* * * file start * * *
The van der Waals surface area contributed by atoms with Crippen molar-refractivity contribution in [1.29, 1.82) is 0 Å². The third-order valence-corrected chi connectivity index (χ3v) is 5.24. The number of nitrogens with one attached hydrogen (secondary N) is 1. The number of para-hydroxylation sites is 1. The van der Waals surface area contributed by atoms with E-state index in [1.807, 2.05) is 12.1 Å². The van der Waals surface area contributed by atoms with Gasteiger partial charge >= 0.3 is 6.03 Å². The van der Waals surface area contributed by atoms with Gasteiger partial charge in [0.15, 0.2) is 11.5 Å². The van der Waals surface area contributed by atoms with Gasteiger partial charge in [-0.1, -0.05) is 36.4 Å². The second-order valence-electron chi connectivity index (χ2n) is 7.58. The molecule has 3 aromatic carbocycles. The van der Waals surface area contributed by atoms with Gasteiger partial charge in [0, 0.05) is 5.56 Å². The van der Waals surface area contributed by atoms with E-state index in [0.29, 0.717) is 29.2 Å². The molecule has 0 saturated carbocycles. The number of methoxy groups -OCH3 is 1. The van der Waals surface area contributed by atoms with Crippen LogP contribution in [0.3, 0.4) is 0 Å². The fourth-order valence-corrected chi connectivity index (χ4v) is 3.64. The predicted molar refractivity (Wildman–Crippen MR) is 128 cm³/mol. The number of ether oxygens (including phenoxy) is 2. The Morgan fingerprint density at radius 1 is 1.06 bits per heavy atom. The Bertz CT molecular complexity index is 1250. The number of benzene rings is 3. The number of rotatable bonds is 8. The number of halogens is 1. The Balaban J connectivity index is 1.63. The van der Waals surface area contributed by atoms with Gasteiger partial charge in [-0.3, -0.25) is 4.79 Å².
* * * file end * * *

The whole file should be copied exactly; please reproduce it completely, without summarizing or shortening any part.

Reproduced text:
The van der Waals surface area contributed by atoms with Crippen molar-refractivity contribution in [1.29, 1.82) is 0 Å². The third-order valence-corrected chi connectivity index (χ3v) is 5.24. The number of nitrogens with one attached hydrogen (secondary N) is 1. The number of para-hydroxylation sites is 1. The van der Waals surface area contributed by atoms with E-state index in [1.807, 2.05) is 12.1 Å². The van der Waals surface area contributed by atoms with Gasteiger partial charge >= 0.3 is 6.03 Å². The van der Waals surface area contributed by atoms with Gasteiger partial charge in [0.15, 0.2) is 11.5 Å². The van der Waals surface area contributed by atoms with Gasteiger partial charge in [-0.1, -0.05) is 36.4 Å². The second-order valence-electron chi connectivity index (χ2n) is 7.58. The molecule has 3 aromatic carbocycles. The van der Waals surface area contributed by atoms with Gasteiger partial charge in [0, 0.05) is 5.56 Å². The van der Waals surface area contributed by atoms with E-state index in [0.29, 0.717) is 29.2 Å². The molecule has 0 saturated carbocycles. The number of methoxy groups -OCH3 is 1. The van der Waals surface area contributed by atoms with Crippen LogP contribution in [0.3, 0.4) is 0 Å². The fourth-order valence-corrected chi connectivity index (χ4v) is 3.64. The predicted molar refractivity (Wildman–Crippen MR) is 128 cm³/mol. The number of ether oxygens (including phenoxy) is 2. The Morgan fingerprint density at radius 1 is 1.06 bits per heavy atom. The Bertz CT molecular complexity index is 1250. The number of benzene rings is 3. The number of rotatable bonds is 8. The number of halogens is 1. The Balaban J connectivity index is 1.63. The van der Waals surface area contributed by atoms with Gasteiger partial charge in [-0.3, -0.25) is 4.79 Å².